Tag Archives: Winter

Lesson 1163 – Thanksgiving – It still came

We were one of the families in the northeast that spent Thanksgiving without power.

The day before Thanksgiving a heavy snow fell surprising us all. I mean we all knew that snow was in the forecast, but few of us knew that within an hour of its starting, the driving could be difficult and the trees would be covered in white. It was the kind of snow that sticks to everything. It was the kind of snow that took down trees and limbs. In our cozy house, everything was all set for the next day’s celebration, cakes and breads were cooling, the turkey was defrosted and ready to be stuffed, and the yams were set aside, ready to be baked. We had just settled down to watch “The Homecoming” (the one with the Waltons) when the house went dark.

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Losing electricity is really not that unusual for where we live. We have wires that run through the trees and even with yearly summer pruning, the town still can’t keep up with the growth. It’s hardly noteworthy when we lose our electricity, yawn, it will usually be back on soon. We found our various flashlights (note to self, collect all flashlights, check the batteries and put them in a central location) and then lit candles.

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For a few hours we read and talked by candlelight, but without TV or computer to stimulate our brains, guess what happened? We all got tired and were all asleep by 9:00 p.m. certain that we’d have power the next morning.

We didn’t.

And then we didn’t have power by Thanksgiving afternoon.

Fortunately some of the local grocery stores were open and Marc went out to get some supplies. Thanksgiving dinner for us was turkey sandwiches, cranberry sauce, nuts, and chips. It was a meal different from what had been planned but it was a meal we were grateful for just the same.

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Sure we didn’t have power, but our entire family was home and safe.

Then a funny thing happened. Instead of retreating to individual rooms to get on the internet with friends, or to go watch TV, games were pulled out, books were read and conversations were held. It was our own Homecoming, where we rediscovered our sense of family once again.

Our power returned on Friday afternoon, but here in New Hampshire, even though we didn’t have roast turkey with the trimmings, and even though we didn’t have any electricity, Thanksgiving came, it came just the same.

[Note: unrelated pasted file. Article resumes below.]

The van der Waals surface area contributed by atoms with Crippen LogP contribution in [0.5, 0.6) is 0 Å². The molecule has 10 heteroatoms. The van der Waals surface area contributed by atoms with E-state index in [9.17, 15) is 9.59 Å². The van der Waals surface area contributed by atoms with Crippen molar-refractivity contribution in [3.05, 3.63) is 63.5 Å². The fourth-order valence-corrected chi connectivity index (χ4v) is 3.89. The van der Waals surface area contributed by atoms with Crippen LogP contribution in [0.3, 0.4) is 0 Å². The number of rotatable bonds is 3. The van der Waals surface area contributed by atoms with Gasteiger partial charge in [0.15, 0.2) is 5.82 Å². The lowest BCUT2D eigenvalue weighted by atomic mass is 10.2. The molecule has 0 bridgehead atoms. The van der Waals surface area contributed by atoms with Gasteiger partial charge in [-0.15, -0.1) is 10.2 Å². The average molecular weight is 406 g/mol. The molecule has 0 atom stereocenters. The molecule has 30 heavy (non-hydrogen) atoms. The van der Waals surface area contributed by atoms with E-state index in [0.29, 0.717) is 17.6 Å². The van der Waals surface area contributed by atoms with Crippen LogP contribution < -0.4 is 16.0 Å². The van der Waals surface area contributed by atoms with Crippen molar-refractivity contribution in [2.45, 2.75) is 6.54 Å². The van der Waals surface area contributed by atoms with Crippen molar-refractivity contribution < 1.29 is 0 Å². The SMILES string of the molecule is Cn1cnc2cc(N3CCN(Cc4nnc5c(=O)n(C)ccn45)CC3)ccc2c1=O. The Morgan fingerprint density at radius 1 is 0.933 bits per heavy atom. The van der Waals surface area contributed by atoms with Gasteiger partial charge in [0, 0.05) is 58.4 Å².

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Wendy Thomas writes about the lessons learned while raising children and chickens in New Hampshire. Contact her at Wendy@SimpleThrift.com

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Lesson 1162 – No Children’s Blizzard here

Snow. It’s coming, and yeah, I know that I shouldn’t complain (condolences to Buffalo), but still.

This weekend, we got out our mittens, hats, scarves, and winter coats. My kids think I’m jumping the gun and blame a book I read years ago called The Children’s Blizzard (because of that book my kids CAN NOT leave the house in the winter without mittens or a pair of gloves.)

But it’s more like I saw this in Vermont when I went to pick up my son at Norwich on Friday. Yes, I know Vermont is to the north of us and that his school is situated between mountains. Continue reading

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Lesson 869 – Time of reflection

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Fall has defiantly arrived, heralded by dusky nights arriving far too quickly and the proverbial frost forming on the morning pumpkins, crystallizing the windshields of cars.

It’s a time to sort things out, to make the transition from being outdoors to the confined protectiveness of the house. Yards need to be picked up in preparation for raking, glass tables at which we shared all summer meals and discussions of the progress of pine cones that look like bananas from a distance will soon need to be moved in an effort to save them from the weight of winter snows. Blankets along with substantial recipes will be located as we prepare to feather our nests for the coming cold months. Continue reading

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